A Grounded Theory approach as well as ethnomethodology studies are recommended to explore the suicide problems of homosexually oriented male youth, and insightful methodologically sound studies are needed to determine the extent of their suicide-related problems and their often interrelated nature. The study of suicide problems reported for gay and bisexual identified male youth, and the presentation of additional relevant information, make a convincing case for the proposed 50 percent representation of homosexually oriented males in the youth suicide problem.


Homosexually oriented male youth are overrepresented in male youth suicide problems, and many factors place them at risk for these problems. Interestingly, the male youth suicide rate began its three-fold increase in the 1950s, at about the same time when the social construction of male homosexuality was also significantly changing in the western world. This social change made it increasingly likely that males would be recognizing their same-sex desires in the context of believing that homosexually oriented males are very rare, maybe forming only one or two percent of the male population.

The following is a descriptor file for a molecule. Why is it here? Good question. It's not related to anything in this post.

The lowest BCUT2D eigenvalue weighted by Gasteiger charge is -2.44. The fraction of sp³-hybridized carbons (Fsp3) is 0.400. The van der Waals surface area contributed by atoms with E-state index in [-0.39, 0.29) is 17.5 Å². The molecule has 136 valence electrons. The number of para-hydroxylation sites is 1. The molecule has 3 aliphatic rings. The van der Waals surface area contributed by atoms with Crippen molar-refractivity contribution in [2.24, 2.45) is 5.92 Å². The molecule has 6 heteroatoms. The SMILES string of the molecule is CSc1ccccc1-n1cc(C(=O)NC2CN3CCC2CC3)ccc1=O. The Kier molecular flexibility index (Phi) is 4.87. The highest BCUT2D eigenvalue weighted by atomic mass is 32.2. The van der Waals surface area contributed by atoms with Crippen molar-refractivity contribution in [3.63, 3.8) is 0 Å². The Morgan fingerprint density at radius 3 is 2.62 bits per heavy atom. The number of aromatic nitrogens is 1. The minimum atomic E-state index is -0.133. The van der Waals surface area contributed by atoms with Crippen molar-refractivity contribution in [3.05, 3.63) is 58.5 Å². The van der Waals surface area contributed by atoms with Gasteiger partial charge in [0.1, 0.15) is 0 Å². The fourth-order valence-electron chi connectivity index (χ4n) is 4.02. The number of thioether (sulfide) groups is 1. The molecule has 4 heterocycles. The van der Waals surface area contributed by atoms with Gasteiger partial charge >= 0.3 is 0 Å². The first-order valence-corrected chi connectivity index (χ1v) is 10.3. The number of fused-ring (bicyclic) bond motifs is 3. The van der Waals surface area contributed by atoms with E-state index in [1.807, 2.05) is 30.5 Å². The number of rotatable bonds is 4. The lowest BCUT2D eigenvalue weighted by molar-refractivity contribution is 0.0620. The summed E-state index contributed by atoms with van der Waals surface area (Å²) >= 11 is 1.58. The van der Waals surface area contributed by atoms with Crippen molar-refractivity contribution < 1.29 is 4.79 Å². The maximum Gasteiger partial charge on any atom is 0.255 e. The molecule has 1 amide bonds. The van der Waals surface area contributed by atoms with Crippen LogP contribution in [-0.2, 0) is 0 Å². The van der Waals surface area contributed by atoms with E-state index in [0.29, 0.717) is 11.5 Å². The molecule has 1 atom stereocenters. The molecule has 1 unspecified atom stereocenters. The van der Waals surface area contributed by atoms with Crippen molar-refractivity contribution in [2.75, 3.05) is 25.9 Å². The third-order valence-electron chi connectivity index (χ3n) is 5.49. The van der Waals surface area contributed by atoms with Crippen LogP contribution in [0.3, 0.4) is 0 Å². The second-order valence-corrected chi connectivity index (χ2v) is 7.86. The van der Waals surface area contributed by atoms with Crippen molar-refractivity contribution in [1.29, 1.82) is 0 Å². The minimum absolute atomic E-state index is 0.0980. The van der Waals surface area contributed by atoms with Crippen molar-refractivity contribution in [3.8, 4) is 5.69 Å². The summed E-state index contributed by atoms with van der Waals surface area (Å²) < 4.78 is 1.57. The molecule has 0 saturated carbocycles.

Fortunately, not everyone experienced male homosexuality as a rarity because some males grew up in worlds where male homosexuality was common. Others even grew up in communities where male homosexuality was a majority status and boys were rediscovering what Ancient Greek males also experienced as a part of their enjoyment potential. These documented realities are therefore important to know before it is possible to better understand how the modern social construction of male homosexuality is likely implicated in elevated male youth suicide problems, and especially in the five-fold increase in adolescent male suicide rates since 1950.

Understanding this problem is very much related to also understanding the modern concept of "sexual orientation" and the related issues becoming increasingly apparent to many professionals. Those most annoyed by this development, however, are the ones wanting to believe that males who recognize their same-gender sexual desires form a separate species distinct from another species: the 100 percent apparently genetically created heterosexual males forming more than 95 percent of the male population. Reality, however, may be very different from what most people believe and act out, as it has been repeatedly experienced throughout human history.